When Jesus came to the region of Caesarea Philippi, He asked His disciples, saying, "Who do men say that I, the Son of Man, am?" So they said, "Some say John the Baptist, some Elijah, and others Jeremiah or one of the prophets." He said to them, "But who do you say that I am?" Simon Peter answered and said, "You are the Christ, the Son of the living God." Jesus answered and said to him, "Blessed are you, Simon Bar-Jonah, for flesh and blood has not revealed this to you, but My Father who is in heaven. And I also say to you that you are Peter, and on this rock I will build My church, and the gates of Hades shall not prevail against it. And I will give you the keys of the kingdom of heaven, and whatever you bind on earth will be bound in heaven, and whatever you loose on earth will be loosed in heaven." Then He commanded His disciples that they should tell no one that He was Jesus the Christ.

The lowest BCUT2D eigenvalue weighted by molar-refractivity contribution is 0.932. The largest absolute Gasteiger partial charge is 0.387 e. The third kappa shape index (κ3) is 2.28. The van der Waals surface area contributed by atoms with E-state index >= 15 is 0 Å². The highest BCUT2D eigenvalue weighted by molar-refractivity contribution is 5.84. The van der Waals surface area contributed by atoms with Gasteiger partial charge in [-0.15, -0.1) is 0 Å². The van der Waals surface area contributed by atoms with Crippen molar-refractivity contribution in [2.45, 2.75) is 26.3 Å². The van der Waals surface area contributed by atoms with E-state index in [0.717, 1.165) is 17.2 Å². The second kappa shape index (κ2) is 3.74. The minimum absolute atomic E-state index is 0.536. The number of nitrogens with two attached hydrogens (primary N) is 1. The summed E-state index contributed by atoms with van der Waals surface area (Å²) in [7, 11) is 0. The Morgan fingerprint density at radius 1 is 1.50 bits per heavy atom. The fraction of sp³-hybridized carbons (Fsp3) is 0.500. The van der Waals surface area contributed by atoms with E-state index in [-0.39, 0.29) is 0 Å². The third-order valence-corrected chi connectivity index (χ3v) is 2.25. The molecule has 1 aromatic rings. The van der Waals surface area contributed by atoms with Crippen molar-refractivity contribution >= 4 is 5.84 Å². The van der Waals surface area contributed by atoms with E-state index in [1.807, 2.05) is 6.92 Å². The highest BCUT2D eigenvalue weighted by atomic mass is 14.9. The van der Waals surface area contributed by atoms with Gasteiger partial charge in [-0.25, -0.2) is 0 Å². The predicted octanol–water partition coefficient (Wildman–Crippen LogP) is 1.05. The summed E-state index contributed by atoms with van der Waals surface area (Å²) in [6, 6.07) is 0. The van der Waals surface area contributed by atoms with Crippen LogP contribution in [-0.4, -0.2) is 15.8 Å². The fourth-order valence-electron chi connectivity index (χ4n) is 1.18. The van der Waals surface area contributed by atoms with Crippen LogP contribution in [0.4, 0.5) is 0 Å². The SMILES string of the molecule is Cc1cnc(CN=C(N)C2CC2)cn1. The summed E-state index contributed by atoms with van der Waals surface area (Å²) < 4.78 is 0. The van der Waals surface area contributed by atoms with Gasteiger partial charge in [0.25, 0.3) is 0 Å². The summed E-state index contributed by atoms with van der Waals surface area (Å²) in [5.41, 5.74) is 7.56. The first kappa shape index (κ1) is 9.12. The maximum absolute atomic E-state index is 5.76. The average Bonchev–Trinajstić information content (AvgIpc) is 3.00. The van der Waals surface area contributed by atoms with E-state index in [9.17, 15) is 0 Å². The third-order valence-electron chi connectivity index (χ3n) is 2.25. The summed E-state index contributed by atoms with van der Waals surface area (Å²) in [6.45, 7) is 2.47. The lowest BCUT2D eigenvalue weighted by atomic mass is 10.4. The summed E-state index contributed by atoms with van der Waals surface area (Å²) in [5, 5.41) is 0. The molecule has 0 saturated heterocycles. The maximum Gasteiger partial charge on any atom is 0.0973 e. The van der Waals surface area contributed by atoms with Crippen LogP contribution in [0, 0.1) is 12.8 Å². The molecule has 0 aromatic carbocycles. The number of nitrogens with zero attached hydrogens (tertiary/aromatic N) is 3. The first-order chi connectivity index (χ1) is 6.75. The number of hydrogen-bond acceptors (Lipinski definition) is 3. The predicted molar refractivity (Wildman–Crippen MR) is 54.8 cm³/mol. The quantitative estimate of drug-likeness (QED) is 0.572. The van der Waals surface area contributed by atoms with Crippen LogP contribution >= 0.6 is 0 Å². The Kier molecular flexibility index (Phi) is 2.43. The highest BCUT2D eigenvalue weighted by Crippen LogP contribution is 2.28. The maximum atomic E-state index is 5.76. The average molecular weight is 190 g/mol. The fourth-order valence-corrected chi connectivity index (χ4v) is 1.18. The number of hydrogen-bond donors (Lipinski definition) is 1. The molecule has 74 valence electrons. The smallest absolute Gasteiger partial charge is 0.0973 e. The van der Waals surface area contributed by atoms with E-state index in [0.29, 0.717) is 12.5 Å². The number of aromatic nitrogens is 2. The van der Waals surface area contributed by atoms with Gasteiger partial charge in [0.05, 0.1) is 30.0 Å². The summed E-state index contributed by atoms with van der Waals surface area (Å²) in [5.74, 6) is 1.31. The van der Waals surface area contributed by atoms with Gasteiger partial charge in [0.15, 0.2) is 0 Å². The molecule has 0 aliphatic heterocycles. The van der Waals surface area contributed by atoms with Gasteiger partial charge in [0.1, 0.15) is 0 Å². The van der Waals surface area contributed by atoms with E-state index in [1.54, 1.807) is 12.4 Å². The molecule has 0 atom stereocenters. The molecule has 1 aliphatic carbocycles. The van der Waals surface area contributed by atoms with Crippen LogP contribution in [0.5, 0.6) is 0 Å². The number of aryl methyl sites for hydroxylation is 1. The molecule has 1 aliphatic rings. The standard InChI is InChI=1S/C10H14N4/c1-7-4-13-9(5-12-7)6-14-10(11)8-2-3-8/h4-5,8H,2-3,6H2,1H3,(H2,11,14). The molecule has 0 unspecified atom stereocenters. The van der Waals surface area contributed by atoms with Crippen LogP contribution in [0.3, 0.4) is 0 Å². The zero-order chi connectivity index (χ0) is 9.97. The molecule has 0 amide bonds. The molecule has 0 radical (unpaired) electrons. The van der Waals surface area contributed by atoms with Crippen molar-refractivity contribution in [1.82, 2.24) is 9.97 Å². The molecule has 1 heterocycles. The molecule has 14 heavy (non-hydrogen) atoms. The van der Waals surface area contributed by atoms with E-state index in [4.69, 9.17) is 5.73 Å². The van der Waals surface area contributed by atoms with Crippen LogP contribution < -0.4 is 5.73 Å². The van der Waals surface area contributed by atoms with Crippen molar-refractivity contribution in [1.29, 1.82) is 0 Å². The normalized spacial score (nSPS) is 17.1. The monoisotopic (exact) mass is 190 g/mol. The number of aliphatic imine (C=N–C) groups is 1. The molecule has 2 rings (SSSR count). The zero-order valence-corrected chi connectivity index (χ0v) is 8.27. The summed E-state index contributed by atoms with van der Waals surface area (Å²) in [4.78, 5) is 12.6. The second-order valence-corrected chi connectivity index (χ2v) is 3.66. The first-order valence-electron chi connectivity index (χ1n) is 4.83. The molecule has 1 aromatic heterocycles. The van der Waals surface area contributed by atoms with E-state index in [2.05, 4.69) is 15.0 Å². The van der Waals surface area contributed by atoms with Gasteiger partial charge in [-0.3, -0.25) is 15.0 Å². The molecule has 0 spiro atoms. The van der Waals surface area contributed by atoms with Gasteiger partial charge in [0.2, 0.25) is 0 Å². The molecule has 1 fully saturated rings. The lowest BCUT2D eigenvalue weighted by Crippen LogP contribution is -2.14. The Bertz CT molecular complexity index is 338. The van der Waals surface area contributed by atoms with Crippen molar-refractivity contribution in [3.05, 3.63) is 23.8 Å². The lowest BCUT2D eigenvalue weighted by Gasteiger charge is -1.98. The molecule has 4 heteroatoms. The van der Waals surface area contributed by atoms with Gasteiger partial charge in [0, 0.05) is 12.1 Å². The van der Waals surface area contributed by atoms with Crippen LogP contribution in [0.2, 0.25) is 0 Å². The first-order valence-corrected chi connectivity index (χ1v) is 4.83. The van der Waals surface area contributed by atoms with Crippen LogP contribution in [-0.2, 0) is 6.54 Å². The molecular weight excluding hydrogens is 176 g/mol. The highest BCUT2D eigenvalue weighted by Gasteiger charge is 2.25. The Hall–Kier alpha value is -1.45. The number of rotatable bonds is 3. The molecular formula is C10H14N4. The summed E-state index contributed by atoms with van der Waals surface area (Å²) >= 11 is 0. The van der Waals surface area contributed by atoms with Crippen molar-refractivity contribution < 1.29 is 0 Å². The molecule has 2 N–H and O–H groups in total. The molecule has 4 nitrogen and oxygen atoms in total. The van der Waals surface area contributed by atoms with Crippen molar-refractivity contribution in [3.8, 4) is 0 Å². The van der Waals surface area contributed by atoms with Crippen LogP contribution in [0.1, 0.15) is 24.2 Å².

- Matthew 16:13-20
Yesterday, we read that the Pharisees and Sadducees came to Jesus, and testing Him asked that He would show them a sign from heaven. He answered and said to them, "When it is evening you say, 'It will be fair weather, for the sky is red'; and in the morning, 'It will be foul weather today, for the sky is red and threatening.' Hypocrites! You know how to discern the face of the sky, but you cannot discern the signs of the times. A wicked and adulterous generation seeks after a sign, and no sign shall be given to it except the sign of the prophet Jonah." And He left them and departed. Now when His disciples had come to the other side, they had forgotten to take bread. Then Jesus said to them, "Take heed and beware of the leaven of the Pharisees and the Sadducees." And they reasoned among themselves, saying, "It is because we have taken no bread." But Jesus, being aware of it, said to them, "O you of little faith, why do you reason among yourselves because you have brought no bread? Do you not yet understand, or remember the five loaves of the five thousand and how many baskets you took up? Nor the seven loaves of the four thousand and how many large baskets you took up? How is it you do not understand that I did not speak to you concerning bread? -- but to beware of the leaven of the Pharisees and Sadducees." Then they understood that He did not tell them to beware of the leaven of bread, but of the doctrine of the Pharisees and Sadducees.